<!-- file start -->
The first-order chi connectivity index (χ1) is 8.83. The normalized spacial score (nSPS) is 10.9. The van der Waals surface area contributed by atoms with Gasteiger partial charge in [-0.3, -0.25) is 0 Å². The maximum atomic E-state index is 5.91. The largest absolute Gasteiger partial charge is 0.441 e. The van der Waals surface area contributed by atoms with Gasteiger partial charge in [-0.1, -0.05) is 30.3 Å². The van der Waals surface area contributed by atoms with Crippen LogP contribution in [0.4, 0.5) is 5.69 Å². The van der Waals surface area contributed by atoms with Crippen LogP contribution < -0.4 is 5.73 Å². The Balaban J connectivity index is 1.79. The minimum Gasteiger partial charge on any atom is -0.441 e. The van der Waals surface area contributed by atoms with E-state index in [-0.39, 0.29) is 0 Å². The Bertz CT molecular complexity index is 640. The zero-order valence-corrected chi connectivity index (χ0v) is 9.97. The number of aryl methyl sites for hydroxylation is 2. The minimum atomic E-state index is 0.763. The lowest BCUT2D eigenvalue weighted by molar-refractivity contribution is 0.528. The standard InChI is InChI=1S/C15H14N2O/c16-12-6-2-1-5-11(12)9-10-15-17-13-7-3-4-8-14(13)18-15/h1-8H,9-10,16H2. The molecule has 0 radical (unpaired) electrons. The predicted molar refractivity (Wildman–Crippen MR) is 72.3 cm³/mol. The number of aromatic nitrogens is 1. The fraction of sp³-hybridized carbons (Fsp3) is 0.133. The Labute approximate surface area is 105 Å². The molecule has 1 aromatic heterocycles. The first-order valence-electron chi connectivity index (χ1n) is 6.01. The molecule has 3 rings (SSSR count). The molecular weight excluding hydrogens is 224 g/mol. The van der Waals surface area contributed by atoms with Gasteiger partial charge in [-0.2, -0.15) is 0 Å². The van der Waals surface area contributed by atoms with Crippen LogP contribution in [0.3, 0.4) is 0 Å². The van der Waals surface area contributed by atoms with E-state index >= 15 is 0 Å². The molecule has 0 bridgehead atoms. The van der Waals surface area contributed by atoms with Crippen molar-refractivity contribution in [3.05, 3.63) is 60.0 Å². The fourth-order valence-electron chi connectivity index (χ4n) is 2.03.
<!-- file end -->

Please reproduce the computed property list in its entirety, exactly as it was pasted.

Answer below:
The first-order chi connectivity index (χ1) is 8.83. The normalized spacial score (nSPS) is 10.9. The van der Waals surface area contributed by atoms with Gasteiger partial charge in [-0.3, -0.25) is 0 Å². The maximum atomic E-state index is 5.91. The largest absolute Gasteiger partial charge is 0.441 e. The van der Waals surface area contributed by atoms with Gasteiger partial charge in [-0.1, -0.05) is 30.3 Å². The van der Waals surface area contributed by atoms with Crippen LogP contribution in [0.4, 0.5) is 5.69 Å². The van der Waals surface area contributed by atoms with Crippen LogP contribution < -0.4 is 5.73 Å². The Balaban J connectivity index is 1.79. The minimum Gasteiger partial charge on any atom is -0.441 e. The van der Waals surface area contributed by atoms with E-state index in [-0.39, 0.29) is 0 Å². The Bertz CT molecular complexity index is 640. The zero-order valence-corrected chi connectivity index (χ0v) is 9.97. The number of aryl methyl sites for hydroxylation is 2. The minimum atomic E-state index is 0.763. The lowest BCUT2D eigenvalue weighted by molar-refractivity contribution is 0.528. The standard InChI is InChI=1S/C15H14N2O/c16-12-6-2-1-5-11(12)9-10-15-17-13-7-3-4-8-14(13)18-15/h1-8H,9-10,16H2. The molecule has 0 radical (unpaired) electrons. The predicted molar refractivity (Wildman–Crippen MR) is 72.3 cm³/mol. The number of aromatic nitrogens is 1. The fraction of sp³-hybridized carbons (Fsp3) is 0.133. The Labute approximate surface area is 105 Å². The molecule has 1 aromatic heterocycles. The first-order valence-electron chi connectivity index (χ1n) is 6.01. The molecule has 3 rings (SSSR count). The molecular weight excluding hydrogens is 224 g/mol. The van der Waals surface area contributed by atoms with Gasteiger partial charge in [-0.2, -0.15) is 0 Å². The van der Waals surface area contributed by atoms with Crippen LogP contribution in [0.3, 0.4) is 0 Å². The van der Waals surface area contributed by atoms with E-state index >= 15 is 0 Å². The molecule has 0 bridgehead atoms. The van der Waals surface area contributed by atoms with Crippen molar-refractivity contribution in [3.05, 3.63) is 60.0 Å². The fourth-order valence-electron chi connectivity index (χ4n) is 2.03.